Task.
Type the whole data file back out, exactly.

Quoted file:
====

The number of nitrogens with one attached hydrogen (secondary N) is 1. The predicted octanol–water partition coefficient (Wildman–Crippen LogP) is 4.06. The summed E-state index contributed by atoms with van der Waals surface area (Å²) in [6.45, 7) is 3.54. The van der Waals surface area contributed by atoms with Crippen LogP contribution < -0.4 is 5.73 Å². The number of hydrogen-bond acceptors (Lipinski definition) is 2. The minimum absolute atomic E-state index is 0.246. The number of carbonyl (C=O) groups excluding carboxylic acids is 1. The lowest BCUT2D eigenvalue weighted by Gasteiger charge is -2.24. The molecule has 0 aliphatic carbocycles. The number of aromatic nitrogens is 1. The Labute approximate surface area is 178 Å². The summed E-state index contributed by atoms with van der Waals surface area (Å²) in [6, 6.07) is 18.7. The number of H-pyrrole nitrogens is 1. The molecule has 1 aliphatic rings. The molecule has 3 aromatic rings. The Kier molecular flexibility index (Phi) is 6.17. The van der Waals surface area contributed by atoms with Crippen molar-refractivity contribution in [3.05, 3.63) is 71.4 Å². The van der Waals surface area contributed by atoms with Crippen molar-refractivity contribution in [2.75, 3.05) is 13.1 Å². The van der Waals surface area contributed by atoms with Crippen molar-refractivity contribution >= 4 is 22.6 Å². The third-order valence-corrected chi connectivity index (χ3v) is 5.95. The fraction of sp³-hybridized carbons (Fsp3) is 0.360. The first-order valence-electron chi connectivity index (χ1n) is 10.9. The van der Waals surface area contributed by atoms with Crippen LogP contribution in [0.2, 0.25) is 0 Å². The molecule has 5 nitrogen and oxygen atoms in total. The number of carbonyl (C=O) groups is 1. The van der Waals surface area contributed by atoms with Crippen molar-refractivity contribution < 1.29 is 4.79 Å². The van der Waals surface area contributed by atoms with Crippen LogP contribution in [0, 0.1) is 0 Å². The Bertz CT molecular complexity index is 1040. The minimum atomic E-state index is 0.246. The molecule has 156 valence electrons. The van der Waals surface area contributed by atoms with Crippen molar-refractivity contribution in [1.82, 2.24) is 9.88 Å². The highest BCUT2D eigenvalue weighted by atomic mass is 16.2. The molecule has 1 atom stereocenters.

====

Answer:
The number of nitrogens with one attached hydrogen (secondary N) is 1. The predicted octanol–water partition coefficient (Wildman–Crippen LogP) is 4.06. The summed E-state index contributed by atoms with van der Waals surface area (Å²) in [6.45, 7) is 3.54. The van der Waals surface area contributed by atoms with Crippen LogP contribution < -0.4 is 5.73 Å². The number of hydrogen-bond acceptors (Lipinski definition) is 2. The minimum absolute atomic E-state index is 0.246. The number of carbonyl (C=O) groups excluding carboxylic acids is 1. The lowest BCUT2D eigenvalue weighted by Gasteiger charge is -2.24. The molecule has 0 aliphatic carbocycles. The number of aromatic nitrogens is 1. The Labute approximate surface area is 178 Å². The summed E-state index contributed by atoms with van der Waals surface area (Å²) in [6, 6.07) is 18.7. The number of H-pyrrole nitrogens is 1. The molecule has 1 aliphatic rings. The molecule has 3 aromatic rings. The Kier molecular flexibility index (Phi) is 6.17. The van der Waals surface area contributed by atoms with Crippen molar-refractivity contribution in [3.05, 3.63) is 71.4 Å². The van der Waals surface area contributed by atoms with Crippen molar-refractivity contribution in [2.75, 3.05) is 13.1 Å². The van der Waals surface area contributed by atoms with Crippen molar-refractivity contribution >= 4 is 22.6 Å². The third-order valence-corrected chi connectivity index (χ3v) is 5.95. The fraction of sp³-hybridized carbons (Fsp3) is 0.360. The first-order valence-electron chi connectivity index (χ1n) is 10.9. The van der Waals surface area contributed by atoms with Crippen LogP contribution in [0.2, 0.25) is 0 Å². The molecule has 5 nitrogen and oxygen atoms in total. The number of carbonyl (C=O) groups is 1. The van der Waals surface area contributed by atoms with Crippen molar-refractivity contribution < 1.29 is 4.79 Å². The van der Waals surface area contributed by atoms with Crippen LogP contribution in [0, 0.1) is 0 Å². The Bertz CT molecular complexity index is 1040. The minimum atomic E-state index is 0.246. The molecule has 156 valence electrons. The van der Waals surface area contributed by atoms with Crippen molar-refractivity contribution in [1.82, 2.24) is 9.88 Å². The highest BCUT2D eigenvalue weighted by atomic mass is 16.2. The molecule has 1 atom stereocenters.